Whitehouse – Wriggle Like A Fucking Eel – cover
Probably not so cool to like Whitehouse anymore, but considering I’ve joined the club of white middle aged, slightly overweight men, I figure we’re all good. Seeing people like Whitehouse, Rudolf Eb.Er, Masonna, Zbigniew Karkowski, Junko, Mattin and Tim Goldie was no walk in the park, but give me extreme (even extremely bad) over mediocre anyday. Thankfully I got to see noise stuff back in the day that was genuinely physically, mentally, socially and sonically disturbing. True true it’s a (naughty little) boys club out there, but my love of overwhelmingly loud, powerful and full sounding music is europhic, erotic and spiritual, it takes me back to opiates, and has more to do with Coltrane than sweaty social misfits … some drummer came up with the genius idea of overdubing drums on this one … Njoy.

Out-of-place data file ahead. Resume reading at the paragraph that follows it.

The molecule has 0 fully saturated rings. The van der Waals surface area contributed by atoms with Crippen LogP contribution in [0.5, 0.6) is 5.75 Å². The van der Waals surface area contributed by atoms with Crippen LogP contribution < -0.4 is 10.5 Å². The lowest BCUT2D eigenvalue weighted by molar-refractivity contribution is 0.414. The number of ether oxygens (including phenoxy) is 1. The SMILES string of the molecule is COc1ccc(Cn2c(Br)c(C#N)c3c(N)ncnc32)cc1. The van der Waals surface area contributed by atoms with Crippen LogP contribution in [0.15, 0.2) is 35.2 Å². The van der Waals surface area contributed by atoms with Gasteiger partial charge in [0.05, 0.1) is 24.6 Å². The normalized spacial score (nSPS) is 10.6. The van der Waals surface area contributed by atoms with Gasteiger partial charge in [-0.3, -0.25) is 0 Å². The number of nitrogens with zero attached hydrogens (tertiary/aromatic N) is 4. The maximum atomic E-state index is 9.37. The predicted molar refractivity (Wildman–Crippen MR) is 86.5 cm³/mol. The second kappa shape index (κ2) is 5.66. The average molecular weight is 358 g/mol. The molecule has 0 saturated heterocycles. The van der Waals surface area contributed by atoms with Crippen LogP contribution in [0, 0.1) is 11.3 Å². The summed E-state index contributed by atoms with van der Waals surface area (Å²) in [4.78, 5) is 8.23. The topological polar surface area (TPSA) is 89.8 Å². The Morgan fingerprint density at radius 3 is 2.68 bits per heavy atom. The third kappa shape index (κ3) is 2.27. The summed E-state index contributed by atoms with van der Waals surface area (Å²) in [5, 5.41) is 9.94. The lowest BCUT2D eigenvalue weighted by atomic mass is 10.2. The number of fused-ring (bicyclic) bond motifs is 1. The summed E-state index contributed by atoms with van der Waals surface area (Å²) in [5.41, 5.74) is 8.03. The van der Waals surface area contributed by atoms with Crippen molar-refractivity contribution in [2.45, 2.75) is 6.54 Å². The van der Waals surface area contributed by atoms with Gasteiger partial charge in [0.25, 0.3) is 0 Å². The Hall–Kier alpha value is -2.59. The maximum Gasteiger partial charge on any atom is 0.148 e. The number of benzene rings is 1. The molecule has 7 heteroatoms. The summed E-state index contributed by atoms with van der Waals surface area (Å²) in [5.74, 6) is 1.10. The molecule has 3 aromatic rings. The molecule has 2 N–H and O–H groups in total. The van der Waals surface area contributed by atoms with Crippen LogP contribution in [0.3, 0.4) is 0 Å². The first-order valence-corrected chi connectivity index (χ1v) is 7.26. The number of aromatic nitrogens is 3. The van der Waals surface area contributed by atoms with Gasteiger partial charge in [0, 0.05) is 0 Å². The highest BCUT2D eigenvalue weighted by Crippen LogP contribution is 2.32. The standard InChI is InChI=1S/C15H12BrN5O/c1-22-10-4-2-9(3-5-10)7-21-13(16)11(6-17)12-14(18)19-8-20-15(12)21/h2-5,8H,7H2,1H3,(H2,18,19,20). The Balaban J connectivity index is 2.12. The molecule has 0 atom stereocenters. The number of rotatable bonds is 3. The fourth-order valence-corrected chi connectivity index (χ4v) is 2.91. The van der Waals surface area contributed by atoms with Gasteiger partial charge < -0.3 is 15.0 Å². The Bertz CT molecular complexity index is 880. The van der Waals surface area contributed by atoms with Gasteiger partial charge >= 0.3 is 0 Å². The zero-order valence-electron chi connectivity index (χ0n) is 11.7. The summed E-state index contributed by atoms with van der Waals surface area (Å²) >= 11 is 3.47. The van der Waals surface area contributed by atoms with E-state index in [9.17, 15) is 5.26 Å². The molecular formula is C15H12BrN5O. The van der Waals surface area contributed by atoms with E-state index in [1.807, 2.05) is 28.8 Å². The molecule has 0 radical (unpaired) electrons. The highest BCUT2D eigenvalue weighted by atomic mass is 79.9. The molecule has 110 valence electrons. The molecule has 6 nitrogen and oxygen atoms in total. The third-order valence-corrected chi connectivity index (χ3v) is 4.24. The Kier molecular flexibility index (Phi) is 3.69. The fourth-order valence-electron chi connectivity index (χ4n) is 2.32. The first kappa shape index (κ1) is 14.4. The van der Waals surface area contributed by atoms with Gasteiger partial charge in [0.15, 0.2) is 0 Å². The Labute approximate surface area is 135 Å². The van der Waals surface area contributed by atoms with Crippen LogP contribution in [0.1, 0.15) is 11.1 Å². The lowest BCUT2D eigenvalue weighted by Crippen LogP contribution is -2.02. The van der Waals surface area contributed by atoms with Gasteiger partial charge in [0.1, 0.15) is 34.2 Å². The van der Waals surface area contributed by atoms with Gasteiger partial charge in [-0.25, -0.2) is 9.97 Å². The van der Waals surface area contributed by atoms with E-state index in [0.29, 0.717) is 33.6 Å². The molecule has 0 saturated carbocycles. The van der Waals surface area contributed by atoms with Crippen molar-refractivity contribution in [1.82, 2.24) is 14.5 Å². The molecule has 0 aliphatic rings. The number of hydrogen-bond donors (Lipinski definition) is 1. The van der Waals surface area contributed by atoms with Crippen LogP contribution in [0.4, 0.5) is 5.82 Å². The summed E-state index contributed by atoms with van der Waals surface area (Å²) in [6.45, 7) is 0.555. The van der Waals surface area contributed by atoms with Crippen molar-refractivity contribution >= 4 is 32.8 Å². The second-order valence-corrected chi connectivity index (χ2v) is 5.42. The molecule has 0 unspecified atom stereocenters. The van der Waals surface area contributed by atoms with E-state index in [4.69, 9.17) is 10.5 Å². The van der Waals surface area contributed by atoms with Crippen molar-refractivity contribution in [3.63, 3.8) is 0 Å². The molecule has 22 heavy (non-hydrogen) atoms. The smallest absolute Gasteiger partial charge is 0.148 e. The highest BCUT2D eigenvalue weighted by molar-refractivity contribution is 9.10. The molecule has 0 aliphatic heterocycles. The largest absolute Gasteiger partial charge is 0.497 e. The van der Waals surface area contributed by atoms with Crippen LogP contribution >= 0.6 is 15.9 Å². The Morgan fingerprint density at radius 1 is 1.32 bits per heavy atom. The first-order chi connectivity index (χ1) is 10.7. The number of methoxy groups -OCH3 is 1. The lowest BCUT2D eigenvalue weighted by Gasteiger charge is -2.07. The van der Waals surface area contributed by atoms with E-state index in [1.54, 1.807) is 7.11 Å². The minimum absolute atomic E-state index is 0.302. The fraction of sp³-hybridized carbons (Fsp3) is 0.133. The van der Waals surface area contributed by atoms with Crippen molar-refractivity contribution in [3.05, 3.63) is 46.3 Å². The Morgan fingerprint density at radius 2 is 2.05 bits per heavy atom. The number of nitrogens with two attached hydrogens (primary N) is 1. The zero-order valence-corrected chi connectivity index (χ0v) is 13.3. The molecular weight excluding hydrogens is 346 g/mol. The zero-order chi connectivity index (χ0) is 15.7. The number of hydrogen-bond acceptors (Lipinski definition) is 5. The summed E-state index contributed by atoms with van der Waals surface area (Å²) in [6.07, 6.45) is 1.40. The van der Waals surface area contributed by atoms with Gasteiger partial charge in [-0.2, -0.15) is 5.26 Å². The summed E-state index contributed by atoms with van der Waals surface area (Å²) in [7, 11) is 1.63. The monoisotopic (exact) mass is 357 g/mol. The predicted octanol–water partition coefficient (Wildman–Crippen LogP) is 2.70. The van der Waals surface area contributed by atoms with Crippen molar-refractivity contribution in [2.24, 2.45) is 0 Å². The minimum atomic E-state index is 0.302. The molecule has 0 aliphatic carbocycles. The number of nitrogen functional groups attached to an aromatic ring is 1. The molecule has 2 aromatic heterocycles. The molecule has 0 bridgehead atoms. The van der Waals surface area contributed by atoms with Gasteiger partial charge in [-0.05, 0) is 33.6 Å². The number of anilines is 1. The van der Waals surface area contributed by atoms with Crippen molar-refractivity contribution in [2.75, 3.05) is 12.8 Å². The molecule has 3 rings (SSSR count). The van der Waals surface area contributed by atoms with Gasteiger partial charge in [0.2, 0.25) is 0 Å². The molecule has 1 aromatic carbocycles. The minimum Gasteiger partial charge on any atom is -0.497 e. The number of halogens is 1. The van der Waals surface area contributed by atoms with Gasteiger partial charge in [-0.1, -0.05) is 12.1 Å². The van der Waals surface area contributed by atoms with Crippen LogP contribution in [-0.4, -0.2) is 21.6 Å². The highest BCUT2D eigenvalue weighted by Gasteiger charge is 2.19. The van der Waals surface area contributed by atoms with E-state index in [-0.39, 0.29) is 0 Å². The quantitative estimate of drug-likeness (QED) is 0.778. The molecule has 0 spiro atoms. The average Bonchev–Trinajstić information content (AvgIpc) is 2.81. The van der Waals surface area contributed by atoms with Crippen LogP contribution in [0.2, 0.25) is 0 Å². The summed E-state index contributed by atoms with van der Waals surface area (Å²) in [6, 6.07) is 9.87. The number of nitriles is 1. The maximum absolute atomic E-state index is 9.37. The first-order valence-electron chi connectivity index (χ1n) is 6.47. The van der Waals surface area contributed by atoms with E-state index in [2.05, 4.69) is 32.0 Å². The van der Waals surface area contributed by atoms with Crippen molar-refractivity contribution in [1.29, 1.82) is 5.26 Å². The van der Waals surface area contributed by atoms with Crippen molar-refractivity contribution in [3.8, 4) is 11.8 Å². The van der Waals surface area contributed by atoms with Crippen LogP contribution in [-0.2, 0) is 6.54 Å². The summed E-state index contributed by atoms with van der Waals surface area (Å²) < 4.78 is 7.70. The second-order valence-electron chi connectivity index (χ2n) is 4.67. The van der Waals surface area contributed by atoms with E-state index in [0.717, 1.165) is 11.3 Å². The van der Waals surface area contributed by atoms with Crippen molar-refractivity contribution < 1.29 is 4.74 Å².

Zidan Ibrahim زيدان إبراهيم – ما هماك عذابنا
Because everyone needs some Sudanese pop in their lives …
Electric Rag by Will Guthrie and Jean-Luc Guionnet is out now via Ali Buh Baeh Records / Editions Memoire. You can find it here. People Pleaser Pt II is out now via Kythibong records. You can find it here.